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The American technology company has created, together with the marine research organization Promare, the first autonomous ship that will cross the Atlantic with a captain-robot in command.
The future creeps in, little by little, not only in our homes, with the latest technologies, but also in the means of transportation. If in recent months we are seeing how luxury car companies make the leap to autonomy with exclusive models, which, in addition, are respectful of the environment, now it is the nautical sector that takes a step further, from the IBM, to transform the world as we know it.
On September 16, 1620 the ship Mayflower sailed from Plymouth (United Kingdom) to the Massachusetts coast with the first Anglo-Saxon settlers. Today, 400 years later, a new Mayflower will rewrite its name in the history books as it becomes the first ship without a captain or crew to arrive in the United States, making it the first fully autonomous vessel to cross the Atlantic.
Off the coast of Plymouth, IBM and the marine research organization Promare will use Artificial Intelligence as captain on this new vessel this year. Before launching this adventure, different tests will be carried out to evaluate how the on-board computer systems work to navigate safely around other ships, buoys and the different problems that can be encountered in the ocean. This will ensure that nothing stands in the way of this historic milestone.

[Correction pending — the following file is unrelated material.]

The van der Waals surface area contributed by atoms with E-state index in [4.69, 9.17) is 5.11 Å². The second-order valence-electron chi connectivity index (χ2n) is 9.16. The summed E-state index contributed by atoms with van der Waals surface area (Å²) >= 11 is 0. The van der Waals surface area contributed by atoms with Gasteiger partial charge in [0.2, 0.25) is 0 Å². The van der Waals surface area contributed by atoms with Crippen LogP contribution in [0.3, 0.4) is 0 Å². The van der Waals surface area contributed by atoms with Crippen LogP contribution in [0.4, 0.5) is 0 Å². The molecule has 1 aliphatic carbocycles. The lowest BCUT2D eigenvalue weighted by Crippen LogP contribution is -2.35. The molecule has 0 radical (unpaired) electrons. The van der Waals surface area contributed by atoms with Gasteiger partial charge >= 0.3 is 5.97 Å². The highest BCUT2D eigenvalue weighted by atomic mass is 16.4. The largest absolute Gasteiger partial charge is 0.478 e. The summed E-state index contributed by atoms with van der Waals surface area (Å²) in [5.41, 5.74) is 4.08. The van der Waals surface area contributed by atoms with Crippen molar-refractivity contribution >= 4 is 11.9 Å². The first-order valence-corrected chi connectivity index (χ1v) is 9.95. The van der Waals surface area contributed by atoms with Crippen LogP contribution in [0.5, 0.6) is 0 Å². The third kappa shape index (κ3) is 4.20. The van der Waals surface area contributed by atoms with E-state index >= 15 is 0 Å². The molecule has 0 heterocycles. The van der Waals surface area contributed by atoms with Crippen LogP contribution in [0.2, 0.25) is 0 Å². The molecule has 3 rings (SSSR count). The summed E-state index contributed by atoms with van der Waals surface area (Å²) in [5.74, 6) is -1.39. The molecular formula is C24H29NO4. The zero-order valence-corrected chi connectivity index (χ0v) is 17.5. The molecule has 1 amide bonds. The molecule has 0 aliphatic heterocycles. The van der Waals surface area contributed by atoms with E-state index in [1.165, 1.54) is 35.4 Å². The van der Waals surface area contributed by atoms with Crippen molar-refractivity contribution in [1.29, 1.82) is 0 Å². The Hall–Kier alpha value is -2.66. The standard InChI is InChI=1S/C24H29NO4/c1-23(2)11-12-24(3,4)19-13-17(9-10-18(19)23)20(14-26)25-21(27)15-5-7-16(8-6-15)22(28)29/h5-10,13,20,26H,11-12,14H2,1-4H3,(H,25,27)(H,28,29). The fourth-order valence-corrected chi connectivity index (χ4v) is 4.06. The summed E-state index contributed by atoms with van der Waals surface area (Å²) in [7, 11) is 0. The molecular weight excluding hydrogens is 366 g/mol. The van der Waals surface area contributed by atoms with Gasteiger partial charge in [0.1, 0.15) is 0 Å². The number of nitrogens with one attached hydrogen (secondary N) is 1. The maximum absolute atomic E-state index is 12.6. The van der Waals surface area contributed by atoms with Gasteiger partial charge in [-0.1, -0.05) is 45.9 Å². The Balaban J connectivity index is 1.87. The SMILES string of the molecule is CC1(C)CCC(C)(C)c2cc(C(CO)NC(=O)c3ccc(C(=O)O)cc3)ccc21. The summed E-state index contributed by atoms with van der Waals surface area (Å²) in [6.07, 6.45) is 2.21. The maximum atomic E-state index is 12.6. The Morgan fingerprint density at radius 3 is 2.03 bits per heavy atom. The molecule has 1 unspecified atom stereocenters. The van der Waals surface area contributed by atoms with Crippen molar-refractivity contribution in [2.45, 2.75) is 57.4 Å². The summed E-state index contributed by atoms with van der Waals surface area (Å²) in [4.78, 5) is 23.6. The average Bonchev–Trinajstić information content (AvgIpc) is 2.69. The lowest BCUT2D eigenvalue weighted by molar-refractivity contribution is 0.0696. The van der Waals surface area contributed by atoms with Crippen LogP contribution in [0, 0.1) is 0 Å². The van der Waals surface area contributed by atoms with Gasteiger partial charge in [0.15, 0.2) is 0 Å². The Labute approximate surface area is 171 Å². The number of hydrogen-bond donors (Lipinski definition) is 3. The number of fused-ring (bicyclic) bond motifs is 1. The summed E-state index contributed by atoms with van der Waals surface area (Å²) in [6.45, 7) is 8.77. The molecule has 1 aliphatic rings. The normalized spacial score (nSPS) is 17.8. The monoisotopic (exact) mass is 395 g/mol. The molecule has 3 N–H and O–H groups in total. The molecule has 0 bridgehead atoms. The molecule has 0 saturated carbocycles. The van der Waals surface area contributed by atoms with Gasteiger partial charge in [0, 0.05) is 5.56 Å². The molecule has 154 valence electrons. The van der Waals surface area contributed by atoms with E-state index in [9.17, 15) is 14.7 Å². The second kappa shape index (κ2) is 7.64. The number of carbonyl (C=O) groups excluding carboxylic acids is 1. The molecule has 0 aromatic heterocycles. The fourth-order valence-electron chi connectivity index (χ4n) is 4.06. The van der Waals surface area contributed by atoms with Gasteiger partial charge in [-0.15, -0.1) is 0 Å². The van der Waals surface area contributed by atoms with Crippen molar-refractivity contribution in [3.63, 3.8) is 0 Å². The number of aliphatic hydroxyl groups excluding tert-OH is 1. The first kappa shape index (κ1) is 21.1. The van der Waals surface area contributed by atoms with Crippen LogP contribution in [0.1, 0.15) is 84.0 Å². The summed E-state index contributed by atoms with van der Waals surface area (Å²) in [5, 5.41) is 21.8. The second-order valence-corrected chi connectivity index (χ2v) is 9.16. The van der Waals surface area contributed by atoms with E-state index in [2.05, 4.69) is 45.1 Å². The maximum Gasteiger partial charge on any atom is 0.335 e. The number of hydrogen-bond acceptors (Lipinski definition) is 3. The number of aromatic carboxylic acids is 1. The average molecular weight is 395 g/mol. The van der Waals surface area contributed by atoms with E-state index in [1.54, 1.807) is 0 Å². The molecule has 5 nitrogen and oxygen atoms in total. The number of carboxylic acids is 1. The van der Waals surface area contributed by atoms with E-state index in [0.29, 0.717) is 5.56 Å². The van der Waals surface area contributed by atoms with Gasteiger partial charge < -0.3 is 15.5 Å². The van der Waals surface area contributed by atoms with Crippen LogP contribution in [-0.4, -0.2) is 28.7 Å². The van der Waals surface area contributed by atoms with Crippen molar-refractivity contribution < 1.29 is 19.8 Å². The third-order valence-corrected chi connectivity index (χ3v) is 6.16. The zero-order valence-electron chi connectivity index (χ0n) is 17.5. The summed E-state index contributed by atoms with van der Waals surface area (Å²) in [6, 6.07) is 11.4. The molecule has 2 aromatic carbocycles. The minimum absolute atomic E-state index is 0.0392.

The project aims to promote the development of autonomous commercial ships, as well as to transform the future of marine research.
For two years, the Mayflower team has been training the ship’s Artificial Intelligence models using more than a million nautical images collected from cameras in Plymouth Sound, as well as from open source databases . On the other hand, in order to meet the demands of machine learning processing, the team used an IBM Power AC922 powered by an IBM Power9 CPU and NVIDIA V100 Tensor Core GPU, technology used in the world’s smartest supercomputers.
The ship will use IBM AI and edge computing systems to sense its surroundings, make smart decisions about the situation, and act on these insights in the shortest possible time, even without human intervention.
Of course, the robot-captain will be prepared to respect the International Regulations for the Prevention of Collisions at Sea , as well as the recommendations of the International Convention for the Safety of Human Life at Sea.